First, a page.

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Bridge Tolls

Working Families Party Leaps Into ‘Halt the Hike’ Mode

1:00 PM EDT on April 1, 2009

dan_cantor.jpgWFP director Dan Cantor. Photo: Drum Major Institute.

Yesterday, after bridge tolls were officially ruled dead and before the latest breakdown in MTA rescue talks, the Working Families Party sent out an alert that its "Halt the Hike" campaign is back in full swing. In an email exchange with WFP spokesman Dan Levitan, I asked why, given the big income disparities between car commuters and transit riders, the party waited so long to join the fray. Does the Working Families Party oppose bridge tolls and road pricing? He wrote back:

That's not the case at all. We don't have a specific position on tolls per se -- but we're for bailing out the MTA whatever it takes. If it's got to be tolls, fine. Vehicle registration fees? Fine. Gas tax? Fine. Payroll tax, you get the picture. The important thing, from our view, is that they find a way to halt the hike.

The real reason we're ramping up? Now that the budget is over, we finally have time to breathe.

Behind the scenes, he said, the party has been more active:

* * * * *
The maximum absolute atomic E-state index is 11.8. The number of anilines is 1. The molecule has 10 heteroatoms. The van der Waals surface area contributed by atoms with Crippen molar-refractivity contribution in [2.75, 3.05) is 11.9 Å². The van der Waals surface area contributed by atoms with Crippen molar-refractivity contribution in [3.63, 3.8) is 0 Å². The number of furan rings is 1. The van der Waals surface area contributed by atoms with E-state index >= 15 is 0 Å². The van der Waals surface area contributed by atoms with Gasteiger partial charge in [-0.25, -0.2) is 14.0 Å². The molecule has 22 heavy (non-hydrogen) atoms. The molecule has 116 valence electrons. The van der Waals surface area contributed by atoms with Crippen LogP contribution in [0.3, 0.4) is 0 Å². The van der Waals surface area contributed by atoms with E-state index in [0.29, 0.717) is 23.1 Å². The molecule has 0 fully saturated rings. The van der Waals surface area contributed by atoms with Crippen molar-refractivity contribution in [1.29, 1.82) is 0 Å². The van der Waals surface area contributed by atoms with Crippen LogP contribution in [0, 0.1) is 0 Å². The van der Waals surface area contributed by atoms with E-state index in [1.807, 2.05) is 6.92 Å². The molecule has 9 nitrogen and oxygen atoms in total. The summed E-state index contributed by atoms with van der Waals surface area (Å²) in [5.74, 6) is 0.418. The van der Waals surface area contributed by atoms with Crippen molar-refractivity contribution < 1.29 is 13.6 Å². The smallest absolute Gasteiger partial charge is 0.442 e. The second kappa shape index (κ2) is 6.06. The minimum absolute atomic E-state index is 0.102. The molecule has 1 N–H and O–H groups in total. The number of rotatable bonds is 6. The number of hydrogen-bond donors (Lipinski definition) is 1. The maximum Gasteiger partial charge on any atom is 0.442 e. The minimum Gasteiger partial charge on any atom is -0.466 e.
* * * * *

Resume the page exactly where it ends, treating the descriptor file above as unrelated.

We were working Senate Democrats to support the Silver/Ravitch plan best we could given that we had another huge ask in front of them at the same time -- raising taxes on rich people so as to prevent devastating cuts to hospitals, classrooms, homeless shelters, etc.

Because of that effort, the WFP is widely viewed as a driving force behind the state budget currently inching closer to completion. But arguably, there's no more important pocketbook issue facing a broader swath of New York City working families than fare hikes. Not to mention the dire consequences of leaving millions to rely on an underfunded, declining transit system.

For two years running now, the WFP has been a no-show in
public during a critical debate to fund transit, first via congestion
pricing and then via the Ravitch Plan. The headlines this morning highlighted one of the problems with playing catch-up this time around: Once a few renegade New York City Dems pulled the string on Ravitch, the whole thing began to unravel. How might this story have unfolded differently if the WFP had gotten out in front of the issue and thrown more of its considerable weight behind the plan?

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